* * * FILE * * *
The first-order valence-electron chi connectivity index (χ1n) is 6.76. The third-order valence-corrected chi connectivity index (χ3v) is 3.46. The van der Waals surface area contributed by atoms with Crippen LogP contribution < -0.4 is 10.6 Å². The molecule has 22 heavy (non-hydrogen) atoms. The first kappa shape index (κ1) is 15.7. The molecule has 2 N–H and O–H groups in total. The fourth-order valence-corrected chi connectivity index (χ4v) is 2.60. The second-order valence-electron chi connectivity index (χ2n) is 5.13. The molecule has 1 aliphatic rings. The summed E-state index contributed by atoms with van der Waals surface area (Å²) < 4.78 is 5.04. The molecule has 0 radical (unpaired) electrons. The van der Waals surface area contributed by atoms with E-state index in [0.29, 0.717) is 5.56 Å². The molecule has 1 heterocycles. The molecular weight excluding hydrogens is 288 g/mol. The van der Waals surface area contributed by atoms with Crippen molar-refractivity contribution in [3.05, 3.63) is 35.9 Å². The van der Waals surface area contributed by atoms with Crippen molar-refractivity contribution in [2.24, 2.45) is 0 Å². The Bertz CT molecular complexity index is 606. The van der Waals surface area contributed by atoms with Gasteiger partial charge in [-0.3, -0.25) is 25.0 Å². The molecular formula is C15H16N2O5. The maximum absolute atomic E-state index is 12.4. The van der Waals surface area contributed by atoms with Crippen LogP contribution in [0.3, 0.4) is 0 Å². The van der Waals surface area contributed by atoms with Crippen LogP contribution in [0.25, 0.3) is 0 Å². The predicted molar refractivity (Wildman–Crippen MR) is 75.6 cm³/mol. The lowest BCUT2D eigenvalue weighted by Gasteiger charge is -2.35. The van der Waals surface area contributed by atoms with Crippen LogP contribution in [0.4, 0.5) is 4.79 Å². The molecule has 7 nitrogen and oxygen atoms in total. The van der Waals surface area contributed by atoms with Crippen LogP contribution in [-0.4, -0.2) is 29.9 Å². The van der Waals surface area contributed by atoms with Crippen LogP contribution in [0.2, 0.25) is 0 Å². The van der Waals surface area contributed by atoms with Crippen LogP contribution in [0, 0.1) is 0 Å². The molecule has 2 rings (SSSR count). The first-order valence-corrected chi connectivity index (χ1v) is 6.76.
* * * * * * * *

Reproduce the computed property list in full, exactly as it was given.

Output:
The first-order valence-electron chi connectivity index (χ1n) is 6.76. The third-order valence-corrected chi connectivity index (χ3v) is 3.46. The van der Waals surface area contributed by atoms with Crippen LogP contribution < -0.4 is 10.6 Å². The molecule has 22 heavy (non-hydrogen) atoms. The first kappa shape index (κ1) is 15.7. The molecule has 2 N–H and O–H groups in total. The fourth-order valence-corrected chi connectivity index (χ4v) is 2.60. The second-order valence-electron chi connectivity index (χ2n) is 5.13. The molecule has 1 aliphatic rings. The summed E-state index contributed by atoms with van der Waals surface area (Å²) < 4.78 is 5.04. The molecule has 0 radical (unpaired) electrons. The van der Waals surface area contributed by atoms with E-state index in [0.29, 0.717) is 5.56 Å². The molecule has 1 heterocycles. The molecular weight excluding hydrogens is 288 g/mol. The van der Waals surface area contributed by atoms with Crippen molar-refractivity contribution in [3.05, 3.63) is 35.9 Å². The van der Waals surface area contributed by atoms with Crippen molar-refractivity contribution in [2.24, 2.45) is 0 Å². The Bertz CT molecular complexity index is 606. The van der Waals surface area contributed by atoms with Gasteiger partial charge in [-0.3, -0.25) is 25.0 Å². The molecular formula is C15H16N2O5. The maximum absolute atomic E-state index is 12.4. The van der Waals surface area contributed by atoms with Crippen LogP contribution in [0.3, 0.4) is 0 Å². The van der Waals surface area contributed by atoms with Crippen LogP contribution in [0.25, 0.3) is 0 Å². The predicted molar refractivity (Wildman–Crippen MR) is 75.6 cm³/mol. The lowest BCUT2D eigenvalue weighted by Gasteiger charge is -2.35. The van der Waals surface area contributed by atoms with Crippen LogP contribution in [0.4, 0.5) is 4.79 Å². The molecule has 7 nitrogen and oxygen atoms in total. The van der Waals surface area contributed by atoms with Crippen LogP contribution in [-0.4, -0.2) is 29.9 Å². The van der Waals surface area contributed by atoms with Crippen LogP contribution in [0.2, 0.25) is 0 Å². The van der Waals surface area contributed by atoms with Crippen LogP contribution in [0, 0.1) is 0 Å². The molecule has 2 rings (SSSR count). The first-order valence-corrected chi connectivity index (χ1v) is 6.76.